PRIME Minister David Cameron has ruled out May 5 2016 as a date for the referendum on the UK’s membership of the EU, which would have coincided with devolved parliament elections in Scotland, Wales and Northern Ireland.
The date had been proposed as a possibility, depending on the speed with which negotiations between the UK government and the EU proceed, but was opposed by both the electoral commission, Labour and the SNP, and Euro sceptics in the conservative party.
Alex Salmond had described the possibility as an attempt to “hijack the Scottish elections.”
The bill preparing the way for the referendum will now explicitly rule out that date, as Cameron attempts to cool the heels of the anti-EU wing of his party, who have threatened to overturn his referendum bill in Parliament.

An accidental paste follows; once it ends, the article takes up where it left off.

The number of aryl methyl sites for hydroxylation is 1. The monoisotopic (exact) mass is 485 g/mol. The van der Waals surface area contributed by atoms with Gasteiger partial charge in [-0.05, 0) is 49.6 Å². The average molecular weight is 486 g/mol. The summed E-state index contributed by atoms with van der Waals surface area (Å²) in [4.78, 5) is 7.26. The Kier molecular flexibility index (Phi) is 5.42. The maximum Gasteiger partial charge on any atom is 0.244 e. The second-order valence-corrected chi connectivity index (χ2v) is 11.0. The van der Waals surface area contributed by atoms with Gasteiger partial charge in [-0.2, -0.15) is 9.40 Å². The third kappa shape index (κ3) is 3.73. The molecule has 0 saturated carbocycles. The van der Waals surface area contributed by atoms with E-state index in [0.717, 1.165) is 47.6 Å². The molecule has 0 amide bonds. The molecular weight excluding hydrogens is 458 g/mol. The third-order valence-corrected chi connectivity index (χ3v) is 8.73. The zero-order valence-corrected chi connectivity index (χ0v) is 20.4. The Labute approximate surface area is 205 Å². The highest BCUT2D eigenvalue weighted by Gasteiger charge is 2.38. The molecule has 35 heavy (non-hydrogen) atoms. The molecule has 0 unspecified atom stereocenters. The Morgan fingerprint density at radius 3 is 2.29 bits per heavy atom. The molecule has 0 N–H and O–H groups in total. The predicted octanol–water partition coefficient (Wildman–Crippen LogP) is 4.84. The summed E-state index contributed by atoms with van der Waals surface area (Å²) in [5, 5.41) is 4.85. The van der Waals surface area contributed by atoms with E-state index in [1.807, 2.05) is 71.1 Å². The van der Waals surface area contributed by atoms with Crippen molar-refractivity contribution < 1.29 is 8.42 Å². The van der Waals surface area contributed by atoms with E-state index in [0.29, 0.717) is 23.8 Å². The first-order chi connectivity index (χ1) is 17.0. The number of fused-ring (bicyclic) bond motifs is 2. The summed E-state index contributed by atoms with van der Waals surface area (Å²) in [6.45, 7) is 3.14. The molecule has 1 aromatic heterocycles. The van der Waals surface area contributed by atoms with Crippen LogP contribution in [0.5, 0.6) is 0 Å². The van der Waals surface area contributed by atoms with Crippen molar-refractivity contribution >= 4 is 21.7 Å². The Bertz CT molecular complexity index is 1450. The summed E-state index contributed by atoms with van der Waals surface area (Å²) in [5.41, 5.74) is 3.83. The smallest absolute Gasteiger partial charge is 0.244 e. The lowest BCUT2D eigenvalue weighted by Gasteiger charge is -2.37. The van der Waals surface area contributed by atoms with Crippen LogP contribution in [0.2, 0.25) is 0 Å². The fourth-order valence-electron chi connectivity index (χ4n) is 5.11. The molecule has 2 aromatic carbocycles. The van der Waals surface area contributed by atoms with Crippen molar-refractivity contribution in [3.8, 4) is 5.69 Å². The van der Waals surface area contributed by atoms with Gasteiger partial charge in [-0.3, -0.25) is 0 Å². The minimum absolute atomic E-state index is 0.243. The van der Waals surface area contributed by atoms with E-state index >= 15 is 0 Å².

Of particular concern to the sceptics is the possibility of government spending on pro-EU material, and the use of the traditional ‘purdah’ period – where government business effectively closes down before elections – for campaigning.
As the referendum would be an extraordinary vote, the government argues that ministers and civil servants would have to be able to comment on EU matters in the run up to the referendum.